By Tom Miles
GENEVA (Reuters) - U.N. Secretary-General Antonio Guterres is to launch a major push for disarmament talks covering everything from nuclear and cyber war to small arms, braving certain U.S. resistance to such bold initiatives, officials and experts told Reuters.
Guterres aims to forestall a new nuclear arms race and get the big powers back into negotiations after two decades of stalemate, according to a Geneva-based expert familiar with the plans, who requested anonymity.
The expert said Guterres also wants to end "state-led paralysis" in talks on cyberwarfare and robotics by getting the private sector involved, and to start talks on use of explosives in urban areas and curbing access to conventional weapons, the biggest killer.
Chances of success are uncertain at best. But with nuclear tensions rising, Guterres may be uniquely placed to oil the wheels of negotiations given a 2009 U.N. Security Council pledge to "create the conditions for a world without nuclear weapons".
"If Guterres is clever he can use that to say: 'Okay what have you done in the past 10 years?'" said Marc Finaud, an expert at the Geneva Centre for Security Policy.
But a U.S. official, speaking on condition of anonymity, told Reuters that nuclear disarmament was an "aspirational goal" only, and it was hard to conceive of it in the near term.
"We don't believe that it's time for bold initiatives, particularly in the area of nuclear weapons," the official said, adding Guterres should also tread carefully in new technologies such as killer robots, known as "autonomous" weapons.
"I worry that the Secretary-General may be trying to treat the symptoms and not the root causes of why countries arm and rearm."
The U.S. Nuclear Posture Review, published on Friday, aims to improve deterrence, ensuring Russia, China, North Korea and Iran cannot mistake the U.S. willingness to defend itself, the official added.
The U.S. official said the problem was political will and the fact Russia - with whom tensions have risen over issues ranging from Russian involvement in Ukraine's conflict to alleged Russian interference in the 2016 U.S. election campaign - was not a willing or trusted negotiating partner.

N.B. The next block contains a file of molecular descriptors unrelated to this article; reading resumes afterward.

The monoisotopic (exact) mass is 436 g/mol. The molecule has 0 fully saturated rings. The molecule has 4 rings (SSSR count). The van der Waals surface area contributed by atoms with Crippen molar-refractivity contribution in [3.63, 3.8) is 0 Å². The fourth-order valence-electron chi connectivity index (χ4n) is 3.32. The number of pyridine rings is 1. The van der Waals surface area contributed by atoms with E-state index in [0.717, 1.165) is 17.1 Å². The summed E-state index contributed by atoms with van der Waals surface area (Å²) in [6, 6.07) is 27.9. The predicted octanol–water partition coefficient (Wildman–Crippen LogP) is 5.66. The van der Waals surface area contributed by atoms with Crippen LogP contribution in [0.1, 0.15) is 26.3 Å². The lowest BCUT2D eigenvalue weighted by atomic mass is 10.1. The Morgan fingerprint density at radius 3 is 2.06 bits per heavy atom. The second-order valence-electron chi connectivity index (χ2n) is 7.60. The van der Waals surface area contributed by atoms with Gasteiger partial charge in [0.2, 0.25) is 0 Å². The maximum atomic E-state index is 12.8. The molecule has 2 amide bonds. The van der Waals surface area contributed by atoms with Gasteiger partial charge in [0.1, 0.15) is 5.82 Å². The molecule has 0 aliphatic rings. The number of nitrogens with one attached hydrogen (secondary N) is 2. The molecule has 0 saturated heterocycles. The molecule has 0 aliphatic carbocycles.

"We have to let them (Russia) know that we are dealing with them from a position of strength. Over the last eight years there's been a perception of weakness. We want to disabuse them of that notion."
OUTSIDE THE BOX
Guterres' strategy, to be spearheaded by his disarmament chief Izumi Nakamitsu, seeks to revive talks across the spectrum despite deepening U.S.-Russian mistrust and heightened tensions on the divided Korean peninsula.
"The path to peace through disarmament does not lie waiting for the right security situation to materialize, while countries increase their military budgets and stockpiles year after year," she said in a speech last October.
"We should not shy away from bolder thinking."
The U.S. official said the negotiating forum was "littered" with stalled initiatives aiming to think outside the box.
They include China and Russia's thrust for a treaty on weapons in space and Russia's hope for a treaty to stop Islamist militants obtaining weapons of mass destruction.
Nakamitsu is expected to invite key officials, including diplomats from the United Nations' five veto-wielding powers, including Washington and Moscow, to a retreat near New York later this month for discussions.
Guterres hopes to unveil his initiative in Geneva at the end of February, when foreign ministers, including Sergei Lavrov of Russia, are expected at the U.N. Human Rights Council and the Conference on Disarmament, before a full launch in April.
Richard Lennane, head of the non-profit Geneva Disarmament Platform, said it was the right time for what appeared to be an unprecedented and ambitious move, and encouraging that Guterres was launching it early in his tenure.
"The tensions between Donald Trump and the North Korean leader have frightened a lot of people, and for the first time in a long time people have realized that there's an imminent prospect of a nuclear war starting. So I think that is fertile ground to try an initiative like this," he said.
(Reporting by Tom Miles; editing by Mark Heinrich)